Indeed, I'm a bit taken aback by the very high rate of suggested blondism among the Belorussians and Mordvinians (second highest dot in Russia). This might have something to do with sampling bias. Perhaps most of the 12 Belorussians and 16 Mordvinians used here came from fairer than average communities within their respective nations? I have no idea. In any case, I don't think the picture is too far from reality, because multiple sampling sites from the same general biogeographic zones, but several hundred kilometers apart, are showing very similar results. This can't be a coincidence.
It's also interesting to note that the East Baltic peak in blondism genotypes correlates closely with the North + East European genome-wide ancestral component in my latest ADMIXTURE experiment (see here). Perhaps this is where natural selection for these traits was most extreme due to very specific environmental pressures, like lack of sunlight? Maybe this is also where these traits spread from, either gradually or during one or several major migrations? Someone should look into that. Meantime, I'll try and update this post with new maps as more samples come in.
Friday, October 7, 2011
European admixture among ancient East Asians (two-rooted canines carried by early Indo-Europeans to China)
Two-rooted lower canines are rare in humans, but they are most commonly found among Europeans, at levels of up to 9%. A new study reveals that this trait reached unusually high frequencies in ancient groups from East Central and East Asia, particularly those of Afanasevo, Scythian, Uighur and Ordos origin (2.8% to 4%). This is a strong indication that such groups carried significant European ancestry, and were possibly the descendants of the same European migrants who took R1a1a and Indo-European culture deep into Asia after the Neolithic (see here).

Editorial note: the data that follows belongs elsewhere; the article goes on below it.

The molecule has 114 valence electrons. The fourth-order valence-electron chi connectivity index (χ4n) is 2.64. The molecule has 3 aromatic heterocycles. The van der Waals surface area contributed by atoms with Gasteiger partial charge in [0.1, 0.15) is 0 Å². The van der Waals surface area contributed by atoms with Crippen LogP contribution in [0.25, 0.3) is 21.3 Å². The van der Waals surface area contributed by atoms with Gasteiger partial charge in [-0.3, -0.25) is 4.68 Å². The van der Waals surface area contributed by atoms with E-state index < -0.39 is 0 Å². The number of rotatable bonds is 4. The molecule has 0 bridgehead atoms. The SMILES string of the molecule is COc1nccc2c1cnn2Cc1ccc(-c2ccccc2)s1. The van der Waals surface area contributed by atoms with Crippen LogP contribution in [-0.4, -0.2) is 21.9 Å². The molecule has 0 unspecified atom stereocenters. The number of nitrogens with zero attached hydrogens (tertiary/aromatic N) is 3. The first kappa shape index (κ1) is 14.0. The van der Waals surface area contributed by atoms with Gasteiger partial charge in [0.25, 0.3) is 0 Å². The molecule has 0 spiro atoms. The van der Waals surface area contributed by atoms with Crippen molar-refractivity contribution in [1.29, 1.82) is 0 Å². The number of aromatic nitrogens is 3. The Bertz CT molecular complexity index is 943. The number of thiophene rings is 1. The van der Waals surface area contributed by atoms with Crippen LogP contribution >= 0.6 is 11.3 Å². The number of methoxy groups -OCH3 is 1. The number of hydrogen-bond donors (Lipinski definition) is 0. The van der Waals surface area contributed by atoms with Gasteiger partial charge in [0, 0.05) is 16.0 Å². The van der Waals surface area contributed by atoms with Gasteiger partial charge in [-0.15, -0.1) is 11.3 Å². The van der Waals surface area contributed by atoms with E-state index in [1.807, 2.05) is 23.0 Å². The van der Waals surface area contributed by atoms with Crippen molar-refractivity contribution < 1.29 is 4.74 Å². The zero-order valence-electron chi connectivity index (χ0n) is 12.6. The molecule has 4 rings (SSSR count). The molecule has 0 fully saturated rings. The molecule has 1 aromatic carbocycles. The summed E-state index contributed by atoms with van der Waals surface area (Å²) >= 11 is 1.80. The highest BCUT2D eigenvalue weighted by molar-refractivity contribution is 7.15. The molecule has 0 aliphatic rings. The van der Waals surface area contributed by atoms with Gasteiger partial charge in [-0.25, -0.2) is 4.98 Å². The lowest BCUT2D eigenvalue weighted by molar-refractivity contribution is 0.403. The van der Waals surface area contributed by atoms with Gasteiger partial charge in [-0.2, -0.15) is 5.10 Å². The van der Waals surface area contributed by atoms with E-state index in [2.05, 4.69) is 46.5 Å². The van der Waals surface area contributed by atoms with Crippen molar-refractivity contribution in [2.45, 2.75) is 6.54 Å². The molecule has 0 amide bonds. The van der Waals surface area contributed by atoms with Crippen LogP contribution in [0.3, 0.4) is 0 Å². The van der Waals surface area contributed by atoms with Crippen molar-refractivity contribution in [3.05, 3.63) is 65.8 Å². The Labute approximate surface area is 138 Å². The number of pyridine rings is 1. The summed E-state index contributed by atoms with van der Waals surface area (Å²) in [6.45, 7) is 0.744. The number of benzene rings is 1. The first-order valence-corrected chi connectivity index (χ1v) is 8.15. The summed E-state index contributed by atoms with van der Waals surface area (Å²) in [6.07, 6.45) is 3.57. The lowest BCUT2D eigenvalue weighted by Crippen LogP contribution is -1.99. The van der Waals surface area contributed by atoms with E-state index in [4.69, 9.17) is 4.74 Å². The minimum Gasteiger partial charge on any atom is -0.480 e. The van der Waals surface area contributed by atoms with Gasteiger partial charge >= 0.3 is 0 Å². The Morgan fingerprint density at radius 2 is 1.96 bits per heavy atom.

In Table 1, the population variation of two-rooted lower canines is shown for major populations of the world. To emphasize the point that this is a European trait, of the 12,128 individuals included in the table, only 306 express two-rooted lower canines (2.5%) but of these 83% (254) were Europeans. If you include related Asiatic Indian, Middle Eastern, and North African populations, this number increases to 89% (272/306).
The presence of the two-rooted canines in East Asia may provide some clue as to the eastward migration of new populations into China and Mongolia. The largest numbers of individuals with this trait are concentrated along the western and northern frontiers of China and Mongolia. Archaeological excavations support the large scale movement of people into this area during the Bronze age (ca. 2200 BCE–400 BCE). Burial artifacts and settlement patterns suggest cultural and technological ties to the Afanasevo culture in Siberia, which in turn is linked archaeologically, linguistically, and genetically with the Indo-European Tocharian populations that appear to have migrated to the Tarim Basin ca. 4,000 years ago (Ma and Sun, 1992; Ma and Wang, 1992; Mallory and Mair, 2000; Romgard, 2008; Keyser et al., 2009; Li et al., 2010).
Christine Lee and G. Richard Scott, Brief Communication: Two-Rooted Lower Canines - A European Trait and Sensitive Indicator of Admixture Across Eurasia, American Journal of Physical Anthropology (2011), DOI: 10.1002/ajpa.21585
Wednesday, September 14, 2011
The rather artistic PCA below shows genetic clines that run through West Eurasia. It basically suggests that Europe and the Caucasus were populated by similar populations from the Near East, but didn't mix much after that. There appears to be some Russian influence among a few samples from the Caucasus, but no significant admixture from the Caucasus in Ukraine or Russia.
The Caucasus, inhabited by modern humans since the Early Upper Paleolithic and known for its linguistic diversity, is considered to be important for understanding human dispersals and genetic diversity in Eurasia. We report a synthesis of autosomal, Y chromosome and mitochondrial DNA (mtDNA) variation in populations from all major subregions and linguistic phyla of the area. Autosomal genome variation in the Caucasus reveals significant genetic uniformity among its ethnically and linguistically diverse populations, and is consistent with predominantly Near/Middle Eastern origin of the Caucasians, with minor external impacts. In contrast to autosomal and mtDNA variation, signals of regional Y chromosome founder effects distinguish the eastern from western North Caucasians. Genetic discontinuity between the North Caucasus and the East European Plain contrasts with continuity through Anatolia and the Balkans, suggesting major routes of ancient gene flows and admixture.
Bayazit Yunusbayev et al., The Caucasus as an asymmetric semipermeable barrier to ancient human migrations, Mol Biol Evol (2011) doi: 10.1093/molbev/msr221 First published online: September 13, 2011
Monday, September 5, 2011
Update 16/09/2013: The full thesis is now available to the public (see here).